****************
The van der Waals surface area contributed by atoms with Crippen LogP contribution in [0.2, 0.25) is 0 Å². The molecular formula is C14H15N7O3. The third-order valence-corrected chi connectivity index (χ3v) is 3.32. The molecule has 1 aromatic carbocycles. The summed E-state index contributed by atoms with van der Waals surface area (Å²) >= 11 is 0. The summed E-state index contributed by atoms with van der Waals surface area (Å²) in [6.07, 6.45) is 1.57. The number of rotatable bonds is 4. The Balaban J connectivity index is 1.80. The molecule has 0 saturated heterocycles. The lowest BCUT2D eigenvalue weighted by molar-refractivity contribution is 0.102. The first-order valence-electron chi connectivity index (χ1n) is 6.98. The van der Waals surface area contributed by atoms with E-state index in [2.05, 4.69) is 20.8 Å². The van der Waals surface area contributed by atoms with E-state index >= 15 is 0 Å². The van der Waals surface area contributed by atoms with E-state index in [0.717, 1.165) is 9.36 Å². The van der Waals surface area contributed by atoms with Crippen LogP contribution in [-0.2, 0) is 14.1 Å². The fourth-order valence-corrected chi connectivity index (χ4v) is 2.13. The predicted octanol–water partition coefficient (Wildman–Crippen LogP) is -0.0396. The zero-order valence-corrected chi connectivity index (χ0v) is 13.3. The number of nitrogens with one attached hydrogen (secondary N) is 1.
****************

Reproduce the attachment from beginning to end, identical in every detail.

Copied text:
The van der Waals surface area contributed by atoms with Crippen LogP contribution in [0.2, 0.25) is 0 Å². The molecular formula is C14H15N7O3. The third-order valence-corrected chi connectivity index (χ3v) is 3.32. The molecule has 1 aromatic carbocycles. The summed E-state index contributed by atoms with van der Waals surface area (Å²) >= 11 is 0. The summed E-state index contributed by atoms with van der Waals surface area (Å²) in [6.07, 6.45) is 1.57. The number of rotatable bonds is 4. The Balaban J connectivity index is 1.80. The molecule has 0 saturated heterocycles. The lowest BCUT2D eigenvalue weighted by molar-refractivity contribution is 0.102. The first-order valence-electron chi connectivity index (χ1n) is 6.98. The van der Waals surface area contributed by atoms with E-state index in [2.05, 4.69) is 20.8 Å². The van der Waals surface area contributed by atoms with E-state index >= 15 is 0 Å². The van der Waals surface area contributed by atoms with E-state index in [0.717, 1.165) is 9.36 Å². The van der Waals surface area contributed by atoms with Crippen LogP contribution in [-0.2, 0) is 14.1 Å². The fourth-order valence-corrected chi connectivity index (χ4v) is 2.13. The predicted octanol–water partition coefficient (Wildman–Crippen LogP) is -0.0396. The zero-order valence-corrected chi connectivity index (χ0v) is 13.3. The number of nitrogens with one attached hydrogen (secondary N) is 1.